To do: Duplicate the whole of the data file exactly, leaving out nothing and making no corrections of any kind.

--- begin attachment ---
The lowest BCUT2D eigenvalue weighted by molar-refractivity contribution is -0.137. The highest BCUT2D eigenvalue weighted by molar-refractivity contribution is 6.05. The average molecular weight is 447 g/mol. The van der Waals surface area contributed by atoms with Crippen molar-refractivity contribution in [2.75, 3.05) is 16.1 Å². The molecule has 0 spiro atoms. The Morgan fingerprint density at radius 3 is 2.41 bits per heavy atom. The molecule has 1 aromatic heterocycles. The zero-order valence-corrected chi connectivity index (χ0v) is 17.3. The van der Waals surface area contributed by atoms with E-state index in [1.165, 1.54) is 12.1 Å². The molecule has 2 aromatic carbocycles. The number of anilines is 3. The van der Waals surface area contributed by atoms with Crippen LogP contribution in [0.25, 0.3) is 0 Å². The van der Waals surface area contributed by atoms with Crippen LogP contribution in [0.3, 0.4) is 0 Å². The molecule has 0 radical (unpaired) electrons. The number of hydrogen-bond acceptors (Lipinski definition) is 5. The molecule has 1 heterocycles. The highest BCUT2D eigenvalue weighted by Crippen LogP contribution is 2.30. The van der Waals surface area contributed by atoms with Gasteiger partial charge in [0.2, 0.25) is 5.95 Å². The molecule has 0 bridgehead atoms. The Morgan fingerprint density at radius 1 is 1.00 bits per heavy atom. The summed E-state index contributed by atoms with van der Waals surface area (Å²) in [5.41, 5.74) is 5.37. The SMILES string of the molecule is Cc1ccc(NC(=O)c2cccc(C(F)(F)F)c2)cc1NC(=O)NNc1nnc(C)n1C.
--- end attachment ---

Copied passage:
The lowest BCUT2D eigenvalue weighted by molar-refractivity contribution is -0.137. The highest BCUT2D eigenvalue weighted by molar-refractivity contribution is 6.05. The average molecular weight is 447 g/mol. The van der Waals surface area contributed by atoms with Crippen molar-refractivity contribution in [2.75, 3.05) is 16.1 Å². The molecule has 0 spiro atoms. The Morgan fingerprint density at radius 3 is 2.41 bits per heavy atom. The molecule has 1 aromatic heterocycles. The zero-order valence-corrected chi connectivity index (χ0v) is 17.3. The van der Waals surface area contributed by atoms with E-state index in [1.165, 1.54) is 12.1 Å². The molecule has 2 aromatic carbocycles. The number of anilines is 3. The van der Waals surface area contributed by atoms with Crippen LogP contribution in [0.25, 0.3) is 0 Å². The van der Waals surface area contributed by atoms with Crippen LogP contribution in [0.3, 0.4) is 0 Å². The molecule has 0 radical (unpaired) electrons. The number of hydrogen-bond acceptors (Lipinski definition) is 5. The molecule has 1 heterocycles. The highest BCUT2D eigenvalue weighted by Crippen LogP contribution is 2.30. The van der Waals surface area contributed by atoms with Gasteiger partial charge in [0.2, 0.25) is 5.95 Å². The molecule has 0 bridgehead atoms. The Morgan fingerprint density at radius 1 is 1.00 bits per heavy atom. The summed E-state index contributed by atoms with van der Waals surface area (Å²) in [5.41, 5.74) is 5.37. The SMILES string of the molecule is Cc1ccc(NC(=O)c2cccc(C(F)(F)F)c2)cc1NC(=O)NNc1nnc(C)n1C.